Rapper/Singer Nate Dogg (Nathaniel Hale) passed away last night. "Nathaniel D. Hale, known in the music industry as Nate Dogg, die...
MACTV NEWS: Heavy rain and high winds thrash coastal Maryland as Irene approaches, Posted by Menelik ZelekeHistoric waterfront town of Annapolis hit by heavy rain and high winds as Hurricane Irene creeps up the U.S. East Coast .
Friday, July 15, 2011
MACTV News: Republicans Want To Bring Down Obama Even If The Economy Comes Too, Posted by Menelik Zeleke
For all of my conservative friends who think that Barack Obama will never be re-elected if the economy is still in the doldrums next year, I have three words for you: Franklin Delano Roosevelt.
FDR was re-elected in 1936 and the economy was in a very bad way — far, far worse than it is today or likely to be in November 2012.
That’s the good news for President Obama. The bad news is that FDR is the only president in the last 75 years to be re-elected when the economy was in bad shape and unemployment was over 8 percent. And if the economy doesn’t get a lot better soon, if unemployment doesn’t fall significantly by November 2012, Barack Obama may very well be a one-and-out president who made it on charm the first time around but now has a crummy record hanging around his neck.
But for Republicans, this may be nothing more than wishful thinking masquerading as political analysis. After all, sitting presidents usually win re-election. Since 1936, 11 incumbent presidents have run for a second term and only three were defeated – Gerald Ford, Jimmy Carter and George H.W. Bush.
And, like FDR, Barack Obama has something else going for him – an intangible that may compensate for bad economic news: likeability — an essential characteristic for anyone hoping to do well in politics.
Except for his enemies – and that’s not too strong a word if you’ve ever listened to his most passionate detractors — Americans generally like Barack Obama, even when they disagree with him on matters of policy.
They like his smile, they like the way he talks, they like the way he dresses and carries himself, and yes, they like the fact that he is the first black man elected president of the United States of America. In some ways, it is a source of national pride.
Consider these four things that set President Obama apart from his likely Republican challengers: he’s young, he’s cool, he’s black and he’s liberal. Those traits, as much as anything else, I believe, got him elected the first time around. The Obama magic could not have centered on his politics. He was a first term senator with no discernible record. A respected magazine – National Journal – said he was the most liberal member of the Senate. In a center-right country, that’s not a plus.
Still he won. And in early polls – despite the fact that Americans are not enamored by his politics – President Obama beats potential Republican nominees just about every time. So what’s going on?
Republicans come off like stiffs, that’s what’s going on. Whatever they are, they are not cool. And when they (rightly) focus on deficit reduction and spending cuts – as conservative scholar Shelby Steele recently noted in a Wall Street Journal op-ed — “they can be made to look like a gaggle of scolding accountants.”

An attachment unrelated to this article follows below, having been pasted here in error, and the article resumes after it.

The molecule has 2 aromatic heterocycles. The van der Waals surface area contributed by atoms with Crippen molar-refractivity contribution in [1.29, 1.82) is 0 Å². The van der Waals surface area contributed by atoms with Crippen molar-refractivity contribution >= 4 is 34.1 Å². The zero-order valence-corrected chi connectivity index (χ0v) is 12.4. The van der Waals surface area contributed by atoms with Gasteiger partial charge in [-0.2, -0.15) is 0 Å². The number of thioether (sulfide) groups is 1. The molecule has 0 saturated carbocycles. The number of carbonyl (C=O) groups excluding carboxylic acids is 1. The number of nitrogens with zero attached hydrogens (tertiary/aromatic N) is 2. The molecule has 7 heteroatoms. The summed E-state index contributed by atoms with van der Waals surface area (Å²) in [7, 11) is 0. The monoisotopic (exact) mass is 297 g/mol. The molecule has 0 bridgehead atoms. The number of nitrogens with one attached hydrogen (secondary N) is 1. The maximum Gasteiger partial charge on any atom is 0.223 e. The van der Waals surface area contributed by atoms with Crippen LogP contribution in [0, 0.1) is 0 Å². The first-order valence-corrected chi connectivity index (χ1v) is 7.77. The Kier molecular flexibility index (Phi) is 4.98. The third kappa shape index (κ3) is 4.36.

And who wants to vote for a scolding accountant?
In other words, Barack Obama is tomorrow; all those white, male Republicans come off as yesterday. We’ve seen people who look like them before. The juxtaposition beat McCain in 2008. Obama and his team are betting it will happen again in 2012.
“The point is that anyone who runs against Mr. Obama will be seen through the filter of this racial impressionism, in which white skin is redundant and dark skin is fresh and exceptional,” says Steele. “This is the new cultural charisma that the president has introduced into American politics.”
Charisma goes a long way in politics, especially when it’s up against scolding accountants. So what to do if you’re a Republican with dreams of becoming president? Turn President Obama into the candidate of yesterday. Tell the American people that Mr. Obama represents everything tired and old in American politics. Tell them that capturing bin Laden was great and being the first black American president is historic, but it’s not enough, not anymore – not after he shoved ObamaCare down the throats of the American people, not after he spent nearly a trillion dollars on a stimulus package with questionable results, not after his worldwide tour apologizing for America’s supposed sins, and not after his failure to deliver on his promise to usher in a new tone and new politics in Washington.
Tell them the Republicans are the candidate with new ideas while Mr. Obama hasn’t had a new idea, maybe ever. And tell them, as Shelby Steele smartly points out, that “Barack Obama believes in government; we believe in you.”
President Obama’s base – the so-called mainstream media – will do everything it can to get him re-elected. Last time around they weren’t content being eye-witnesses and chroniclers of history. Last time around they were intent on helping shape history. After all, this wasn’t just one more Mondale or Dukakis or Gore or Kerry running for president. So they have a lot invested in this president. The good news for Republicans is that the American people understand all this. Having the lamestreams on your side helps. But if the Republicans play their cards right, it won’t help enough.